When Polly becomes stressed, she can wind up with some pretty serious health issues. Calm your anxious avian friend by engaging her mentally and physically, so she won't feel the need to pluck out her feathers or squawk repeatedly throughout the day or night.
Provide your pet bird with a calm, peaceful environment and space for her to feel safe. Birds are easily startled by people walking by their cages, birds flying around outside the window, loud sounds or even nature programming on television. To prevent upset, pick a spot in your home away from high-traffic areas, windows and noisy electronic devices. Place a cover around three sides of her cage so her view is limited. Choose a quiet spot that's still near where you do spend some time so she's not left alone and away from her human flock, "The African Grey Parrot Handbook" suggests.
Sounds and Sights
Play a little soft music for your bird a few minutes before bed each night so she associates it with feeling peaceful and sleepy. This way, if you play it when she gets especially anxious during the day, it will have an immediate relaxing effect. While you want to keep your bird's environment peaceful, it shouldn't be completely silent during the day because silence itself can be stressful, too. Instead, leave the radio or the television on to entertain her. Set the television to a children's programming channel that typically features shows that won't contain loud sounds or scary scenes.
A bored bird will become an anxious bird who plucks her own feathers, stops eating properly or vocalizes constantly. Provide your bird an array of toys to play with, rotating them every week or so. This keeps the toys fresh for your feathered friend. Stuff puzzle toys with her favorite foods so that she has to work for her meals, keeping busy. Share a little warm oatmeal with her to remind her of when she was feeding from her mama, a comforting behavior that allows her to bond with you and relax.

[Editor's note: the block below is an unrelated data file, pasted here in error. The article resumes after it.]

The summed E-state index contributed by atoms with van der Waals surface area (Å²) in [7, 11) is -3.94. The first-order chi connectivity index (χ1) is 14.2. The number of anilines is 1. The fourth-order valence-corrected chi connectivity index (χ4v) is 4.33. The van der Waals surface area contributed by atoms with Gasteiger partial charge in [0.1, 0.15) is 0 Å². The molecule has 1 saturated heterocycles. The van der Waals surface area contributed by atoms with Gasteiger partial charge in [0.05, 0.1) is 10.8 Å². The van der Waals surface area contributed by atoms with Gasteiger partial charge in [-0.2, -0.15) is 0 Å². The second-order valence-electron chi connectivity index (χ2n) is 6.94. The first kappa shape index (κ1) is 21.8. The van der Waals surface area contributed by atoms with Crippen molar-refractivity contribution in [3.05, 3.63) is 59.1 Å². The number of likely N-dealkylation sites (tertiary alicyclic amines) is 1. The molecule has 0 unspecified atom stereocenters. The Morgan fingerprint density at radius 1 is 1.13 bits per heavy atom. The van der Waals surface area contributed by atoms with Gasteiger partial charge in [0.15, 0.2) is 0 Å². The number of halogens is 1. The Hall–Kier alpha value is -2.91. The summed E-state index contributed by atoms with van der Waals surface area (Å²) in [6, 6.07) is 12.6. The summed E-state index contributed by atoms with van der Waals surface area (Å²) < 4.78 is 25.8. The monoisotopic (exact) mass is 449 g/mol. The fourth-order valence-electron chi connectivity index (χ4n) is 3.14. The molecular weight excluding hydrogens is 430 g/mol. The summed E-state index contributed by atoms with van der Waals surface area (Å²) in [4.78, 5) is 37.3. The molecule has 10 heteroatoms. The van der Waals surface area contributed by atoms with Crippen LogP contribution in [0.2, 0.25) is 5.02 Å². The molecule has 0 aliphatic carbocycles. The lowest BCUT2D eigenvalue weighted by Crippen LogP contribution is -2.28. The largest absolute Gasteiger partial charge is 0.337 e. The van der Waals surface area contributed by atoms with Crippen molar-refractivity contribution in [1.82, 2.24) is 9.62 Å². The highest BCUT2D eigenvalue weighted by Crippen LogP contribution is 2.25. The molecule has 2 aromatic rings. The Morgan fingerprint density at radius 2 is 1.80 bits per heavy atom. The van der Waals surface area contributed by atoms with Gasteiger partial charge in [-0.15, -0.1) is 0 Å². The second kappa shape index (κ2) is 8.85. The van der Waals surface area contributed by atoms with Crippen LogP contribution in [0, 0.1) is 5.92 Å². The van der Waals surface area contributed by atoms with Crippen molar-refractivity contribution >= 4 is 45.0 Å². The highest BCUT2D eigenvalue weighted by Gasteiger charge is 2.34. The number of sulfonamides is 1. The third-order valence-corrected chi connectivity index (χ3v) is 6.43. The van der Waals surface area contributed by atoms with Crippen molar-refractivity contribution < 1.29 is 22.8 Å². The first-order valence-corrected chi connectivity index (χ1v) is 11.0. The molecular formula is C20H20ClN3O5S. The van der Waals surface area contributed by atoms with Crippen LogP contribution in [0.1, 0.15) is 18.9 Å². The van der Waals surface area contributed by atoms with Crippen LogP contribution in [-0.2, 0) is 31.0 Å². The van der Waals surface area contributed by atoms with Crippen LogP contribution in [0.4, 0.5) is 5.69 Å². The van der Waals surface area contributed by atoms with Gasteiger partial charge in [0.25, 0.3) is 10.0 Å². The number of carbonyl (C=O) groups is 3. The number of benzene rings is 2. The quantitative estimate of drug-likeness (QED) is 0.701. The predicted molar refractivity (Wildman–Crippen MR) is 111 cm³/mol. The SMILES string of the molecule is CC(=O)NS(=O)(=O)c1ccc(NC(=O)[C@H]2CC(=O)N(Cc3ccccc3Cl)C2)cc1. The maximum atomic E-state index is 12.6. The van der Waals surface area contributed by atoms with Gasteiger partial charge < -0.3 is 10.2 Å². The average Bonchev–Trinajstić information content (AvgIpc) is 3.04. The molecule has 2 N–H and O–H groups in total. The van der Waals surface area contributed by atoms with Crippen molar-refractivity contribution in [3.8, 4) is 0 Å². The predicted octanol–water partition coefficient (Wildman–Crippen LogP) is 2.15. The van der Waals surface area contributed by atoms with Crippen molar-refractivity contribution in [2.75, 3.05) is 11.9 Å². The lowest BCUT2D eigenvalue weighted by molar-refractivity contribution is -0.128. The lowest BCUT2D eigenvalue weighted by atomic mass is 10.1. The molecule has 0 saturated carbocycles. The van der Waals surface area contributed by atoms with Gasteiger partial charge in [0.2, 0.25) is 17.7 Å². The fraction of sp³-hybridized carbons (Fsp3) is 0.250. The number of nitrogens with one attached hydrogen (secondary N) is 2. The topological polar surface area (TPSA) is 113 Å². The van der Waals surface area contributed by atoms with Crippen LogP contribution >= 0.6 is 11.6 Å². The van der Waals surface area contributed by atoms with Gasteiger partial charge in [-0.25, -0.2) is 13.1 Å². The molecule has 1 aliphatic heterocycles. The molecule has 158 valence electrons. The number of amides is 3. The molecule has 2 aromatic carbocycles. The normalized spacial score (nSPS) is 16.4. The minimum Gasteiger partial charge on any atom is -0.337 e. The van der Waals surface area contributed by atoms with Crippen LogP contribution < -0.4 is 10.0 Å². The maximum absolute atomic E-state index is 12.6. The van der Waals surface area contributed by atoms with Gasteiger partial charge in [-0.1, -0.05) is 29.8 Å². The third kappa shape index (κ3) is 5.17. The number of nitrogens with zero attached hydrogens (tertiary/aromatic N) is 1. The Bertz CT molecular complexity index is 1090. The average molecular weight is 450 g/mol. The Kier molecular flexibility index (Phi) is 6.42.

Positive Reinforcement Training
Never yell at your bird if she is shivering, screeching or throwing a fit. Such negative attention will inadvertently reinforce and encourage the behavior. Instead, ignore her when she's throwing a ruckus; give her attention, praise and treats when she's quiet and calm. This teaches her to remain calm more often to receive the attention she seeks. Use the same logic to teach her tricks to perform and phrases to repeat. By engaging her attention in reward-based training, she'll be too tired to be naughty. You can even teach her a "Calm" or "Quiet" command that you can say to calm her on demand. Reward her when she lightens up.
Visiting the Vet
If, no matter what, your bird appears stressed-out and upset even after taking steps to calm her, visit the vet. Your avian vet can rule out illnesses or injuries that could be causing her behavior, or may prescribe psychoactive medications to use along with behavior modification techniques to calm her.
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